This is an interesting question. I think it depends on how you analyze the data. What we found out when analyzing data in different countries—we have Latin America, Turkey, and a couple of European countries—is a striking commonality in all those places. The commonality is that citizens tend to have strong populist attitudes. At the same time, populist citizens tend to be in favor of the democratic system. From this study, one might conclude that democracy and populism are compatible. But I think this would be too easy an interpretation of the data because we don’t know what concept of democracy citizens have in mind. We only know that these citizens are in favor of democracy.

In fact, one of the issues we mention at the end of the paper is that we need much more research on the type of understanding of democracy that populist citizens have across all these countries. Currently, I am researching with two colleagues, analyzing data about populist citizens on the one hand and citizens’ concepts of democracy on the other. The data we have collected covers several Western European countries. What we found out is pretty interesting. We have data for those who voted for populist radical right-wing parties and populist radical left parties. One interesting commonality among those voters is that—when we ask them which concept of democracy they have in mind—they reference a very illiberal understanding of democracy. Populism can be a democratic threat, mainly because those who support populist ideas tend to have a very peculiar understanding of democracy at odds with the liberal institutions we know are crucial for consolidating a liberal democratic regime.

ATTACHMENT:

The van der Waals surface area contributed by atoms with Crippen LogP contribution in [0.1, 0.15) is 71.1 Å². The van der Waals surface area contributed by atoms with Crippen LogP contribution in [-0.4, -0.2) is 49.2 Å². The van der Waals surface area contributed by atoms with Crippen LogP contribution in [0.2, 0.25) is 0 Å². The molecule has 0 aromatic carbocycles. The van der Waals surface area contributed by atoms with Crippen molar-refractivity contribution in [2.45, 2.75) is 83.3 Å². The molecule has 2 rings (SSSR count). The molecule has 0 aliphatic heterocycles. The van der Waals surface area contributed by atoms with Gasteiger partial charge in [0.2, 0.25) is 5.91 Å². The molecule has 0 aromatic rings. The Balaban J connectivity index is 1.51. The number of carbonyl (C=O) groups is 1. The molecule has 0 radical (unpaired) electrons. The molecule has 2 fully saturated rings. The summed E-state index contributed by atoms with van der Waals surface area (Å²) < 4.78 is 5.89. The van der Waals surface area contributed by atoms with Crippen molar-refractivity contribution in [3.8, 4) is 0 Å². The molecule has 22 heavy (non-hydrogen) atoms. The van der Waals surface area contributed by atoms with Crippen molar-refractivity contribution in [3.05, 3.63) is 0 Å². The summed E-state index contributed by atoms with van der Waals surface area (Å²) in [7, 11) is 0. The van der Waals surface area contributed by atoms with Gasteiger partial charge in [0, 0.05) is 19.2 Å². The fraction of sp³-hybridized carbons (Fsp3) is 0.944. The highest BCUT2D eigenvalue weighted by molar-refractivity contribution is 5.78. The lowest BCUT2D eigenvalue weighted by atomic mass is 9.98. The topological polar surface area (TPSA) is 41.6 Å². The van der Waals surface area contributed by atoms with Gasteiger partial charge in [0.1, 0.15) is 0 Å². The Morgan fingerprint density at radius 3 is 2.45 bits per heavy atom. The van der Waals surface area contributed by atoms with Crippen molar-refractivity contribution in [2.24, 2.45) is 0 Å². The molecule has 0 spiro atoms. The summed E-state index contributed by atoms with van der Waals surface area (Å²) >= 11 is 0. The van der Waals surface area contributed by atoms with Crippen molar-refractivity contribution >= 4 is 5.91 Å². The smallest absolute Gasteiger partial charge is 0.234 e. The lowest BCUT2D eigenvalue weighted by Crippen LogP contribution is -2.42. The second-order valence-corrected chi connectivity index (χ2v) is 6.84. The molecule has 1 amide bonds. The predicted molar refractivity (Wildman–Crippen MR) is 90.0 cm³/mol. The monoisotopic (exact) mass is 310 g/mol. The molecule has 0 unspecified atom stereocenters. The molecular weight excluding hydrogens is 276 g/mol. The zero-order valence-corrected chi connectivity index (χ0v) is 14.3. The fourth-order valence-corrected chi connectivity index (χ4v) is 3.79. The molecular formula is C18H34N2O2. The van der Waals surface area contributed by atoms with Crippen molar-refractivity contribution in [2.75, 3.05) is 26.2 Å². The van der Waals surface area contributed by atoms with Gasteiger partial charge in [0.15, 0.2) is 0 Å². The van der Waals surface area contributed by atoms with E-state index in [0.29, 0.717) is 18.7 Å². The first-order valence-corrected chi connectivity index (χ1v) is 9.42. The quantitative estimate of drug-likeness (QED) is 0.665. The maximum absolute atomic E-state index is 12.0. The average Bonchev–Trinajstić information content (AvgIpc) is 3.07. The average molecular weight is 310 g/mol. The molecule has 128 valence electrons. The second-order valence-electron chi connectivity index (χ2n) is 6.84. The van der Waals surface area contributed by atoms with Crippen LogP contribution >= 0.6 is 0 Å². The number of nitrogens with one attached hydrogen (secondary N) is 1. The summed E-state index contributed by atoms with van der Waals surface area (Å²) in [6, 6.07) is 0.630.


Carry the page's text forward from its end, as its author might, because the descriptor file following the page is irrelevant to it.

Populism: Illiberal Democratic Response to Undemocratic Liberalism

In the same article, you argue that the demand for populism can be interpreted as an illiberal democratic response to undemocratic liberalism. Does this mean populism can also be something that corrects the defects of democracy? Could you elaborate?

Well, I mean, here you’re combining two questions in one, and each of them, I think, is interesting. The first question is about whether populism is a threat or a corrective for democracy. I would say that populism is both—there are many examples in which it is very clear that populism has destroyed the democratic system.